Before she entered the University of Pennsylvania, Janina Montero wanted to become an engineer. But she fell in love with literature instead.
After graduating with degrees in Spanish and Hispanic literature, Montero began teaching Romance languages at Wesleyan University, where she developed a lifelong passion for helping students.
She was the first dean of student life at Princeton University, according to a statement from UCLA Media Relations. On July 1, Montero will retire from her position as UCLA’s vice chancellor of student affairs, after 13 years of service.
Montero said the best part of her time at UCLA was working with students and seeing their commitment to service and social justice. She said she thinks the faculty members also deserve praise for remaining connected to students while doing research and teaching.
“The faculty here love their students and find them exciting, interesting and very capable,” Montero said. “I think students also recognize that sense of respect and appreciation that their professors have for them.”
Montero said she is also proud of UCLA’s support systems for undocumented students, student parents and former foster youth, such as the DREAM Loan Program.
“We’ve moved away from a sense of only supporting the average,” Montero said. “Now, we recognize what each individual student and their community brings to campus, and we try to support their individual needs.”
Montero added growing up in Argentina and Uruguay gave her an understanding of and appreciation for diversity.
“My family and I have immigrated a lot,” she said. “I know what it’s like to always be the foreigner.”
Suzanne Seplow, assistant vice chancellor of student development, said she appreciates how much Montero cares about others. She added Montero was always willing to share her emotions when expressing gratitude or concern for her beloved faculty members or students.
“We poke a little fun at that and she does too,” Seplow said. “We sometimes bet, ‘Will it be thirty seconds or five minutes into her welcome speech that she’ll get a little teary-eyed?’”
Seplow added Montero dedicated extraordinary amounts of time to supporting student mental health services and underrepresented student groups at UCLA. She said Montero helped students in and out of the classroom, by meeting with them and attending events to provide support.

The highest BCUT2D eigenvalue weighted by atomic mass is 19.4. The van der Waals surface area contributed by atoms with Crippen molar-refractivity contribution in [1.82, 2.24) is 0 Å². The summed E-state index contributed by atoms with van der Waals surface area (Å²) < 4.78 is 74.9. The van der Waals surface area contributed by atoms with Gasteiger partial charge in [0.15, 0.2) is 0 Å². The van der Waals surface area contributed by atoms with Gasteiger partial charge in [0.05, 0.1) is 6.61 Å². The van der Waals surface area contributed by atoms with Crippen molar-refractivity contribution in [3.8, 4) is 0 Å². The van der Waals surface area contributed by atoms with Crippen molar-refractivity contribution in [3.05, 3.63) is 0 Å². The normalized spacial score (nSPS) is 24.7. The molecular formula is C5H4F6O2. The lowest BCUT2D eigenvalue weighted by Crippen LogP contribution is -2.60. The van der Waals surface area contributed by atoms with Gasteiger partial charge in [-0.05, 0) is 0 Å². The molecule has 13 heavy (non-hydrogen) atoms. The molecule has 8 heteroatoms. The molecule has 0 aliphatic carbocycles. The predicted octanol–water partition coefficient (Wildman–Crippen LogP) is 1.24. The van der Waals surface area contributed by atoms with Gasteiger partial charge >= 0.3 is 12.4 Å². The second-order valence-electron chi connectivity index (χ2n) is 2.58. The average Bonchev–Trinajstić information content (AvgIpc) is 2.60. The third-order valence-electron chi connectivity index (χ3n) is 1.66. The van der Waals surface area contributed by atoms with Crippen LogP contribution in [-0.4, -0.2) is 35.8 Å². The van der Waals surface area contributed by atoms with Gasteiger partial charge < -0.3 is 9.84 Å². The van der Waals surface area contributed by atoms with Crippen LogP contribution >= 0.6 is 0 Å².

“She shows up for students, whether in circumstances of celebration or crisis,” Seplow said. “I highly doubt she has ever said no.”
Associate Vice Chancellor of Student Affairs Monroe Gorden, who began working in Montero’s office in 2006, said she was the reason he came to UCLA. He said he felt inspired after attending an informational interview with her about a job opportunity.
“I left the meeting thinking that she would be an incredible person to work with,” Gorden said. “In the past ten years, that original feeling has proven to be true.”
Montero always prioritized personal interaction in the office, Gorden added. She went out of her way to provide mentorship to and ask staff members about their well-being and family life.
Mick Deluca, assistant vice chancellor of campus life and part of Montero’s executive team, called her the heart and soul of student services. He said he thinks Montero dedicates herself to meeting students’ needs in every situation.
“She is deeply caring and compassionate,” he said. “She always reminded us to approach our work with our hearts.”
As she prepares to leave UCLA, Montero said she will take many lessons she learned at UCLA and use them in her personal life.
“I’ve learned the value of disagreement and discomfort,” she said. “In relationships you might have disagreements, (but) sometimes you have to stick with situations that make you uncomfortable, or you’ll never learn from them.”
Montero said she is looking forward to exploring interests she did not have time for during her career, such as writing and photography. She added she is also excited to spend time with her 3-year-old grandsons on the East Coast.
“I will be around after I step down and I have some projects I’d like to move forward with,” she said. “My biggest fear is people asking why I’m still around so much after retiring.”